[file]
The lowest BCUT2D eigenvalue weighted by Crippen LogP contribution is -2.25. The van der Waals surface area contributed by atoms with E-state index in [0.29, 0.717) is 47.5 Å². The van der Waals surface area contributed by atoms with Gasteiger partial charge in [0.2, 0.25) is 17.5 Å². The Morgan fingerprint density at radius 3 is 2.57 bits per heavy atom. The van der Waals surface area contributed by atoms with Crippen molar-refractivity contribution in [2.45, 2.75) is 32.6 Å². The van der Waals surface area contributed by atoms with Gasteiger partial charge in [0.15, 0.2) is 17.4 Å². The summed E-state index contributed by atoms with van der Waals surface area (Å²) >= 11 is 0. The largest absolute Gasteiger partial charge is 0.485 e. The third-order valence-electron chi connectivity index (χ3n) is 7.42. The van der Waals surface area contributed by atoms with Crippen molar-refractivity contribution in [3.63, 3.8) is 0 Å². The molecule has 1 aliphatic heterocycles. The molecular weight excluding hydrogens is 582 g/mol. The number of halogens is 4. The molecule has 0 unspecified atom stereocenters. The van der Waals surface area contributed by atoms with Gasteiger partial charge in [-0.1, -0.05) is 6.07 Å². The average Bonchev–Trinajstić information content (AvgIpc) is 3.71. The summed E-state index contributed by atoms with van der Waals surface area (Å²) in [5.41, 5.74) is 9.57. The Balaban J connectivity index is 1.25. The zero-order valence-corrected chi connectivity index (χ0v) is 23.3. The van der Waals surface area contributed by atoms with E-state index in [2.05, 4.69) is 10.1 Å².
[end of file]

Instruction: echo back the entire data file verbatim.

The lowest BCUT2D eigenvalue weighted by Crippen LogP contribution is -2.25. The van der Waals surface area contributed by atoms with E-state index in [0.29, 0.717) is 47.5 Å². The van der Waals surface area contributed by atoms with Gasteiger partial charge in [0.2, 0.25) is 17.5 Å². The Morgan fingerprint density at radius 3 is 2.57 bits per heavy atom. The van der Waals surface area contributed by atoms with Crippen molar-refractivity contribution in [2.45, 2.75) is 32.6 Å². The van der Waals surface area contributed by atoms with Gasteiger partial charge in [0.15, 0.2) is 17.4 Å². The summed E-state index contributed by atoms with van der Waals surface area (Å²) >= 11 is 0. The largest absolute Gasteiger partial charge is 0.485 e. The third-order valence-electron chi connectivity index (χ3n) is 7.42. The van der Waals surface area contributed by atoms with Crippen molar-refractivity contribution in [3.63, 3.8) is 0 Å². The molecule has 1 aliphatic heterocycles. The molecular weight excluding hydrogens is 582 g/mol. The number of halogens is 4. The molecule has 0 unspecified atom stereocenters. The van der Waals surface area contributed by atoms with Gasteiger partial charge in [-0.1, -0.05) is 6.07 Å². The average Bonchev–Trinajstić information content (AvgIpc) is 3.71. The summed E-state index contributed by atoms with van der Waals surface area (Å²) in [5.41, 5.74) is 9.57. The Balaban J connectivity index is 1.25. The zero-order valence-corrected chi connectivity index (χ0v) is 23.3. The van der Waals surface area contributed by atoms with E-state index in [2.05, 4.69) is 10.1 Å².